All posts by Ewan Gleadow

Arts and news journalist at regionals, nationals and online websites including NewcastleWorld, Cult Following, Clapper, The Geek Show and Daily Star. Podcast guest on Pop Screen and Death by Adaptation.

He Dreams of Giants Review

Tenacity in the face of modern distribution. Disturbing commitment to a project trying to abandon him time and time again. Only Terry Gilliam could have such back in making a movie. A feature that took him nigh on two decades to make. The result? A fine feature. One that will leave little, if any, lasting impression. A noble sacrifice to have Don Quixote adapted and there for future generations to use should they hope to avoid reading. Noble. He Dreams of Giants is a follow-up to Lost in La Mancha, a documentary about how Gilliam failed to make an adaptation of Don Quixote the last time around. What this means is that the ratio of documentaries about Gilliam’s failure to make a film adapting the writings of Miguel de Cervantes outweighs the number of adaptations Gilliam has made of Cervantes’ work.

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Batman Forever Review

Springing to mind immediately are the immortal words of Tommy Lee Jones, uttered in disgust to cast member Jim Carrey. “I will not sanction your buffoonery”. If Jones does not have to sanction it, then why must audiences? Comical stuff. But that is Batman Forever, a feature that cannot take itself seriously because director Joel Schumacher dared to touch close to the Adam West influences. Icarus he is not. Flying too close to that line means there is a rift between what Schumacher wants to try out as a comical feature and what newcomer to the Caped Crusader series Val Kilmer wants to do with a performance that, if handled right, could offer much depth.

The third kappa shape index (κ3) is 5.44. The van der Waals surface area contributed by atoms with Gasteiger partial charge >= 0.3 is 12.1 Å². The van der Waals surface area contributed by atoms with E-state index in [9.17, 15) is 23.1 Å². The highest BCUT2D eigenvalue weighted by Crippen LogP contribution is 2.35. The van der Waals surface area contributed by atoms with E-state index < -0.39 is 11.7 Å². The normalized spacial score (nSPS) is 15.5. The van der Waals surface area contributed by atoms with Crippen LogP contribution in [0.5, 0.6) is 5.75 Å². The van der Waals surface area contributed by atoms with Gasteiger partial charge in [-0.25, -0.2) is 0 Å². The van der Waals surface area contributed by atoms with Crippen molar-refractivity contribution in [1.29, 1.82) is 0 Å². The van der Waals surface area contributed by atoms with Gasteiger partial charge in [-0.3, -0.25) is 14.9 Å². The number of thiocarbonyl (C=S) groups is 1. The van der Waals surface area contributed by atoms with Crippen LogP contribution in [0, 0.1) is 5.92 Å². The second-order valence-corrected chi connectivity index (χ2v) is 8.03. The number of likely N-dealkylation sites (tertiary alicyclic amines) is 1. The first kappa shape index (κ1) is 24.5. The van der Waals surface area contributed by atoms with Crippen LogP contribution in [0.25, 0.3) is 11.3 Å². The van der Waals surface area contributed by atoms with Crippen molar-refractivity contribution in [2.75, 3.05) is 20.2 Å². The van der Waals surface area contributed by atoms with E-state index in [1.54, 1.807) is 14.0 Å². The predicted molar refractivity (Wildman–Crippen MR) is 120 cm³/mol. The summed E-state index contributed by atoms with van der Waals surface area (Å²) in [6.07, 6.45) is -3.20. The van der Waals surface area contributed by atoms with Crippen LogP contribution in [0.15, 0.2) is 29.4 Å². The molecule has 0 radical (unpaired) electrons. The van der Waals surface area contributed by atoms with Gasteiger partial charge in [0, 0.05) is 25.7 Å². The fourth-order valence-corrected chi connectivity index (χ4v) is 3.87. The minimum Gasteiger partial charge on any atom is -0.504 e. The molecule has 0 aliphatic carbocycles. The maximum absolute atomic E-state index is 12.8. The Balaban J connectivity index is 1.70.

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Death on the Nile Review

Truthfully, the adaptions of Agatha Christie’s work should be a gold mine for directors looking to get a foot on the ladder. They should not be a bright ensemble taking control of good prose but an example of how and why simple tropes still appeal to an audience. Kenneth Branagh’s starring role and work behind the camera as director of this latest Death on the Nile adaptation will continue on his trend of fascinatingly acceptable features. He can neither leap to greatness nor sink to degeneracy and in that mediocrity comes a seething resentment for a man doing just fine. A second turn for the man as Hercule Poirot beckons not how to solve this latest case, but why it needs presenting in this manner.

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Edward Chisholm – A Waiter in Paris Review

Death of the social life, ruinous financial warfare and a genuine drive to be something are all topics contained in writer Edward Chisholm, who recounts his experiences as a runner, waiter and restaurant hand in A Waiter in Paris. It is the dying, noble profession that so many have tried to document and bring to life through various pieces of media, failing to do so because a blemish is missing or a character is out of place. To take it from the source is the best-case scenario, a scattering of scenes that add detail to a scattershot life in a Parisian restaurant. The ins and outs of the filthy business put in the limelight with an effective gaze on what it really means to be a waiter. What a nightmare.

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Chopper Review

Before Bronson came Chopper. Notorious criminals and the fame they garner for themselves as being beyond the level of usually hardened cell fodder is a fascinating avenue that has grown commercial through true crime and true fascination. No wonder the life of Bronson was turned into a Tom Hardy-led biopic. No wonder the life of Chopper was turned into a self-titled biopic helmed by director Andrew Dominik and starring Eric Bana as the caricature presentation of a tough, Australian criminal. Is there any difference between the tough-as-nails brutality found here and the more sophisticated mobsters of the Martin Scorsese-fuelled 1990s? Not too much. What separates them is the style of crime and the class in doing it.